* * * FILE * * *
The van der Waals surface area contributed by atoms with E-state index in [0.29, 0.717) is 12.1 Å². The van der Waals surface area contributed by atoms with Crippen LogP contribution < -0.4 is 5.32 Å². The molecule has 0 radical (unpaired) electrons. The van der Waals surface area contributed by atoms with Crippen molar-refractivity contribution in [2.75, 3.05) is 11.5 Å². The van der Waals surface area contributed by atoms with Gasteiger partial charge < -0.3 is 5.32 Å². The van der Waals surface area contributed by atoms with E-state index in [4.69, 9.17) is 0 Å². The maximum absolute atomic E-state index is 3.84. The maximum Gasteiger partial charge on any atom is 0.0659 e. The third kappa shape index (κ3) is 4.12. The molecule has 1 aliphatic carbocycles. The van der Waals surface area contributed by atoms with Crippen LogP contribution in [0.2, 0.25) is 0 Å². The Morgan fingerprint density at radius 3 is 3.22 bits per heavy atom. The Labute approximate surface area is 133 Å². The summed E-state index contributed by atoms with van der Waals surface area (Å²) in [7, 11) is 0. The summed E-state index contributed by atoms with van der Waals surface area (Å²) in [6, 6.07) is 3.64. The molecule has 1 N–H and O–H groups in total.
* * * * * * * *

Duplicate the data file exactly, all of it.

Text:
The van der Waals surface area contributed by atoms with E-state index in [0.29, 0.717) is 12.1 Å². The van der Waals surface area contributed by atoms with Crippen LogP contribution < -0.4 is 5.32 Å². The molecule has 0 radical (unpaired) electrons. The van der Waals surface area contributed by atoms with Crippen molar-refractivity contribution in [2.75, 3.05) is 11.5 Å². The van der Waals surface area contributed by atoms with Gasteiger partial charge < -0.3 is 5.32 Å². The van der Waals surface area contributed by atoms with E-state index in [4.69, 9.17) is 0 Å². The maximum absolute atomic E-state index is 3.84. The maximum Gasteiger partial charge on any atom is 0.0659 e. The third kappa shape index (κ3) is 4.12. The molecule has 1 aliphatic carbocycles. The van der Waals surface area contributed by atoms with Crippen LogP contribution in [0.2, 0.25) is 0 Å². The Morgan fingerprint density at radius 3 is 3.22 bits per heavy atom. The Labute approximate surface area is 133 Å². The summed E-state index contributed by atoms with van der Waals surface area (Å²) in [7, 11) is 0. The summed E-state index contributed by atoms with van der Waals surface area (Å²) in [6, 6.07) is 3.64. The molecule has 1 N–H and O–H groups in total.